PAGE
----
In accordance with the present invention there is provided a plasma addressed liquid crystal display panel comprising a channel substrate having plasma channels in an upper surface thereof, an upper substrate over the upper surface of the channel substrate, a first polarizer over the upper surface of the channel substrate, the first polarizer transmitting only light that is polarized substantially in a first state, an electro-optic layer over the first polarizer, the electro-optic layer having at least a first condition in which it transmits light that is polarized in said first state without changing the state of polarization and a second condition in which it converts light that is polarized in said first state to a second state of polarization that is orthogonal to said first state, and a second polarizer over the electro-optic layer, said second polarizer transmitting only light that is polarized substantially in one of said first and second states.

BRIEF DESCRIPTION OF THE DRAWINGS

For a better understanding of the invention, and to show how the same may be carried into effect, reference will now be made, by way of example, to the accompanying drawings, in which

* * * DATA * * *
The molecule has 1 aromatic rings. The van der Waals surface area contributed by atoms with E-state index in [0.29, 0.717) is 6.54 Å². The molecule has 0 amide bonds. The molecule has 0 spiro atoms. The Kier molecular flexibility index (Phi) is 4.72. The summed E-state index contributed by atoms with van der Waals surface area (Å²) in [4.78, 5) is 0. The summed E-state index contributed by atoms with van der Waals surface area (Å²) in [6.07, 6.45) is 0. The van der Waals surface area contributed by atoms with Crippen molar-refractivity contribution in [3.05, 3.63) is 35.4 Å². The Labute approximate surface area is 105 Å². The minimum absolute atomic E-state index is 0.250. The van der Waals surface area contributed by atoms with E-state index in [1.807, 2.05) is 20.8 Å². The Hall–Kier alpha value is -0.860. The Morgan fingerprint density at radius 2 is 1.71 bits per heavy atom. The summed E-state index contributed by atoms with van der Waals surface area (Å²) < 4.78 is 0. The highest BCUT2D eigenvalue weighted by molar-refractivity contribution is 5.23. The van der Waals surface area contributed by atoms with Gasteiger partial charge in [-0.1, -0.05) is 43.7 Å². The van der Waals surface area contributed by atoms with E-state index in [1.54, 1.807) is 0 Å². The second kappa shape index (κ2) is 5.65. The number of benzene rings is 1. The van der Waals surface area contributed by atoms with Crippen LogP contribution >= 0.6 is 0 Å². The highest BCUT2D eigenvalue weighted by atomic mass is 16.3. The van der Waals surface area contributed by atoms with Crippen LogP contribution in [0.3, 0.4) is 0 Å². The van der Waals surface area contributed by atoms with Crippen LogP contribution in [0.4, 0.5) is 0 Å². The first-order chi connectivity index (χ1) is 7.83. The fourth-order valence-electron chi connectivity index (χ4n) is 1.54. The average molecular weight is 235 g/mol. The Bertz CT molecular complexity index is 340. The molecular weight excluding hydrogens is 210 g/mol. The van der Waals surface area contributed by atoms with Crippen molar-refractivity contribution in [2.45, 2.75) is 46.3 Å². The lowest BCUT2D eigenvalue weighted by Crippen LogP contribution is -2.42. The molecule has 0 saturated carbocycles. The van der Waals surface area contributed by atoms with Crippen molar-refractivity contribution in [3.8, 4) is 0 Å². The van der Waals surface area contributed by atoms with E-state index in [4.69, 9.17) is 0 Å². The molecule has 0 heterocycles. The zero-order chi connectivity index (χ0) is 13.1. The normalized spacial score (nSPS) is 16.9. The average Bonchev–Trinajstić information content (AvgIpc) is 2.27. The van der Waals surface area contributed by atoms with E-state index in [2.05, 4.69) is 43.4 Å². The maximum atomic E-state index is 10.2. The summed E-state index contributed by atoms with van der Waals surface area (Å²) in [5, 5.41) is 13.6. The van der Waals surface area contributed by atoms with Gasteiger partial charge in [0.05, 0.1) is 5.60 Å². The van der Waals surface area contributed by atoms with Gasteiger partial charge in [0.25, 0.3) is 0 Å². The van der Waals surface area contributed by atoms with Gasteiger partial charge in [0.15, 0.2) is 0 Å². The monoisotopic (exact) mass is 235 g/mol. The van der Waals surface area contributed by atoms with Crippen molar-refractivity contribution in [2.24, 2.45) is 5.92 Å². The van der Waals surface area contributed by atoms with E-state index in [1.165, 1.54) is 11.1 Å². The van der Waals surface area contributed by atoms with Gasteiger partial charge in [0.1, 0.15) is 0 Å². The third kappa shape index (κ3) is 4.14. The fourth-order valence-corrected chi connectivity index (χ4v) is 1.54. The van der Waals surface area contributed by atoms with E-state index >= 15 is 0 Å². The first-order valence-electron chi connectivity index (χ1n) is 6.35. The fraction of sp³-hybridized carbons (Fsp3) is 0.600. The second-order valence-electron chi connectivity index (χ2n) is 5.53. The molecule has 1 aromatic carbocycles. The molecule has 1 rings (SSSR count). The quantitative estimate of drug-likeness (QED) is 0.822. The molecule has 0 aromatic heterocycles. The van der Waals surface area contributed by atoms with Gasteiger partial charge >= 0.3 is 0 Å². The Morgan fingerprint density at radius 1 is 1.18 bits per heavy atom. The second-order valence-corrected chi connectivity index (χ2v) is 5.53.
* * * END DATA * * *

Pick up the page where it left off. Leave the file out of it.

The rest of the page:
FIG. 1 is a schematic partial sectional view of a first plasma addressed liquid crystal display panel in accordance with the present invention,

FIG. 2 is a schematic partial sectional view of a second plasma addressed liquid crystal display panel in accordance with the present invention,

FIG. 3 is a schematic partial sectional view of a plasma addressed liquid crystal display panel in accordance with the prior art.

In the several figures of the drawings, like reference numeral designate corresponding components.

In the description and claims, words of orientation and position, such as upper and lower, are used to establish orientation relative to the drawings and are not intended to be limiting in an absolute sense. Thus, a surface that is described as upper in the specification may correspond, in a practical implementation of the invention, to a lower surface or a vertical surface, which is neither upper nor lower.

DETAILED DESCRIPTION

The display panel shown in FIG. 1 comprises a linear polarizer 50 between the cover sheet 6 and the layer 10 of liquid crystal material. The polarizer 50 is provided in lieu of the polarizer 2 of FIG. 3. The polarizer 50 is typically a sheet of stretched polyvinyl alcohol. The top surface of the polarizer 50 is treated to provide an alignment surface, and the layer of liquid crystal material is deposited over the alignment surface. The upper substrate 14, with the data drive electrodes attached thereto, is secured in position over the layer 8 of liquid crystal material, as in the case of FIG. 3.